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Ralph Maughan

Dr. Ralph Maughan is professor emeritus of political science at Idaho State University with specialties in natural resource politics, public opinion, interest groups, political parties, voting and elections. Aside from academic publications, he is author or co-author of three hiking/backpacking guides, and he is President of the Western Watersheds Project.

5 Responses to Shocker! 45th Parallel sign in Yellowstone wasn't in correct location

  1. avatar kim kaiser says:

    i thought i noticed the sign in a different place than in years past,,i just figured the earth had turned or something,

  2. avatar natehobbs says:

    Its never been in the right place!
    but it is close enough for the tourists. I am going to go up there one of these days and find the real mark with a gps just for the kicks.

  3. I’m pretty sure it’s on one of those very dangerous windy bits along the Gardner River where it’s just impossible to stop unless you have a death wish.

    Do you think they moved it to draw less attention to the Boiling River?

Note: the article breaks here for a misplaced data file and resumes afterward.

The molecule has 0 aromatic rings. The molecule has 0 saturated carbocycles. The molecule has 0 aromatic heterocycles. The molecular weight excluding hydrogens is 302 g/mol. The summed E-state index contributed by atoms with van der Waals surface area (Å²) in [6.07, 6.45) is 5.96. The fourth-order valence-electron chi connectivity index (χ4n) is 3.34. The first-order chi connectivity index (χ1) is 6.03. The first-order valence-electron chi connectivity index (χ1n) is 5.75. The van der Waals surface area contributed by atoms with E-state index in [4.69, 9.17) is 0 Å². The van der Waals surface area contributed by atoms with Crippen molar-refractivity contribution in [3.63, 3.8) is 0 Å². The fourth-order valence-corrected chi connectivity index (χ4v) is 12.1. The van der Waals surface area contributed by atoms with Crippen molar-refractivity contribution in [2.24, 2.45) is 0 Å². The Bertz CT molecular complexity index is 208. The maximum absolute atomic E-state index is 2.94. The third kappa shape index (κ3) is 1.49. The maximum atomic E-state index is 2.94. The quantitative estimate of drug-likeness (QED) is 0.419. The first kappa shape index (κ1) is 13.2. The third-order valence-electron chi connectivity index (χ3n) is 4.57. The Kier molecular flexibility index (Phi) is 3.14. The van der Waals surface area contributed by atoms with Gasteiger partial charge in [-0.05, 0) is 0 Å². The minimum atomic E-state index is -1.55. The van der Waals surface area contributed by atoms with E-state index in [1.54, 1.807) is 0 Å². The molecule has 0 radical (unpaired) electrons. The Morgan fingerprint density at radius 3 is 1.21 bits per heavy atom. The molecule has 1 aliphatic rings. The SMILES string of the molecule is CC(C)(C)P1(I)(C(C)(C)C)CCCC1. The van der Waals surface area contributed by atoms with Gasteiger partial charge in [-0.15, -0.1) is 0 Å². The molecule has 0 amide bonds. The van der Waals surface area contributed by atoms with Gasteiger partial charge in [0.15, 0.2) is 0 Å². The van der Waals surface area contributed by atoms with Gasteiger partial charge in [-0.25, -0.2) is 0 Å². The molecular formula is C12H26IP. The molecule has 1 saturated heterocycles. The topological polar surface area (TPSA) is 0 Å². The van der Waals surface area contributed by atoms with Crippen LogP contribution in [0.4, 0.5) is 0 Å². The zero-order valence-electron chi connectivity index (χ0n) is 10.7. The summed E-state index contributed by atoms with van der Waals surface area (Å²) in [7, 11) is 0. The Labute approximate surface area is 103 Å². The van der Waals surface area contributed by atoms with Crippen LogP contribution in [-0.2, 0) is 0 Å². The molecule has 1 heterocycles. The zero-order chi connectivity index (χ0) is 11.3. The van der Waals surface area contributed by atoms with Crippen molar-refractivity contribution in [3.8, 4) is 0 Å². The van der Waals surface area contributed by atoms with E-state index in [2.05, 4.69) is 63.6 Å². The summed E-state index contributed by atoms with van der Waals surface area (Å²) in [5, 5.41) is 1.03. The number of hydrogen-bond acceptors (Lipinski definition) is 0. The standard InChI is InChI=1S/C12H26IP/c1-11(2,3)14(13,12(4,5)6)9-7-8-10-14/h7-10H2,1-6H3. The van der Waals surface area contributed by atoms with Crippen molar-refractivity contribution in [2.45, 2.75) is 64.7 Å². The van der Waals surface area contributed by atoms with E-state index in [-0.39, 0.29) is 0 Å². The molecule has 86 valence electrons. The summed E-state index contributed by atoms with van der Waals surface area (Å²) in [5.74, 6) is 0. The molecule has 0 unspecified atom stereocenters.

4. avatar mikarooni says:

    I understand that accurate survey information is critical to those individuals actually needing to use that information; however, given the overall state of things, do we, as in terms of the public at large, really need to have an accurate sign showing where to stand for a photo op? I understand that the NPS is in the carnival business by default, whether they like it or not; but, I wish they had just canned the damned sign and spent their time and money on something constructive, like fixing a leaking sewer or standing up and fighting the Montana DOL on the bison issue.

  5. avatar Salle says:

    Good enough for government work.

    (…and all that that implies.)

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Quote

‎"At some point we must draw a line across the ground of our home and our being, drive a spear into the land and say to the bulldozers, earthmovers, government and corporations, “thus far and no further.” If we do not, we shall later feel, instead of pride, the regret of Thoreau, that good but overly-bookish man, who wrote, near the end of his life, “If I repent of anything it is likely to be my good behaviour."

~ Edward Abbey

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